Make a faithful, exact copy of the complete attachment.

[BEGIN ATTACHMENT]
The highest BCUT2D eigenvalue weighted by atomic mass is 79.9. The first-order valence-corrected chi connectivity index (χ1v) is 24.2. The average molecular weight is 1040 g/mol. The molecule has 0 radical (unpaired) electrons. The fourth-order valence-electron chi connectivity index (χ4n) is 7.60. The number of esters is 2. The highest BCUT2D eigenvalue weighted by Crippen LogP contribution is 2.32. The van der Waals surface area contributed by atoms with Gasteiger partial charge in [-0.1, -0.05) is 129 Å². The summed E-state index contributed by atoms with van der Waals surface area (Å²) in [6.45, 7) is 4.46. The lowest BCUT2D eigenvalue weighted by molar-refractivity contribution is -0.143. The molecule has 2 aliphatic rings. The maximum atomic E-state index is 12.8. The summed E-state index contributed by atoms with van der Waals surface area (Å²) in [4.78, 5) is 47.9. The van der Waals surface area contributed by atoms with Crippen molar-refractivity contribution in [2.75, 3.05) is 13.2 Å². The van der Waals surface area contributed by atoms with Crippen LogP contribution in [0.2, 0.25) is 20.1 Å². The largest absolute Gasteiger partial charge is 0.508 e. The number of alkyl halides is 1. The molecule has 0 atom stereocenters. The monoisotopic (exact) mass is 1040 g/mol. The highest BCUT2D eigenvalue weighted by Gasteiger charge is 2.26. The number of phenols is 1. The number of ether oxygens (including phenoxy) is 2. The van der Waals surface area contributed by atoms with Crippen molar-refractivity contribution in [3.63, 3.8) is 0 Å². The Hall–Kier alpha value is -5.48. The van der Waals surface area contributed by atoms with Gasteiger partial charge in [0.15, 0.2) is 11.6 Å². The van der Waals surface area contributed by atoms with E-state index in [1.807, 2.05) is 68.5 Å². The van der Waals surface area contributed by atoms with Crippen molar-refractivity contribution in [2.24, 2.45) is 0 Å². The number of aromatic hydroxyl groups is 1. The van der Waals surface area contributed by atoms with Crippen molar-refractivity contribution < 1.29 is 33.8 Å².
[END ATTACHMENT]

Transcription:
The highest BCUT2D eigenvalue weighted by atomic mass is 79.9. The first-order valence-corrected chi connectivity index (χ1v) is 24.2. The average molecular weight is 1040 g/mol. The molecule has 0 radical (unpaired) electrons. The fourth-order valence-electron chi connectivity index (χ4n) is 7.60. The number of esters is 2. The highest BCUT2D eigenvalue weighted by Crippen LogP contribution is 2.32. The van der Waals surface area contributed by atoms with Gasteiger partial charge in [-0.1, -0.05) is 129 Å². The summed E-state index contributed by atoms with van der Waals surface area (Å²) in [6.45, 7) is 4.46. The lowest BCUT2D eigenvalue weighted by molar-refractivity contribution is -0.143. The molecule has 2 aliphatic rings. The maximum atomic E-state index is 12.8. The summed E-state index contributed by atoms with van der Waals surface area (Å²) in [4.78, 5) is 47.9. The van der Waals surface area contributed by atoms with Crippen molar-refractivity contribution in [2.75, 3.05) is 13.2 Å². The van der Waals surface area contributed by atoms with Crippen LogP contribution in [0.2, 0.25) is 20.1 Å². The largest absolute Gasteiger partial charge is 0.508 e. The number of alkyl halides is 1. The molecule has 0 atom stereocenters. The monoisotopic (exact) mass is 1040 g/mol. The highest BCUT2D eigenvalue weighted by Gasteiger charge is 2.26. The number of phenols is 1. The number of ether oxygens (including phenoxy) is 2. The van der Waals surface area contributed by atoms with Crippen molar-refractivity contribution in [3.63, 3.8) is 0 Å². The Hall–Kier alpha value is -5.48. The van der Waals surface area contributed by atoms with Gasteiger partial charge in [0.15, 0.2) is 11.6 Å². The van der Waals surface area contributed by atoms with E-state index in [1.807, 2.05) is 68.5 Å². The van der Waals surface area contributed by atoms with Crippen molar-refractivity contribution in [2.24, 2.45) is 0 Å². The number of aromatic hydroxyl groups is 1. The van der Waals surface area contributed by atoms with Crippen molar-refractivity contribution < 1.29 is 33.8 Å².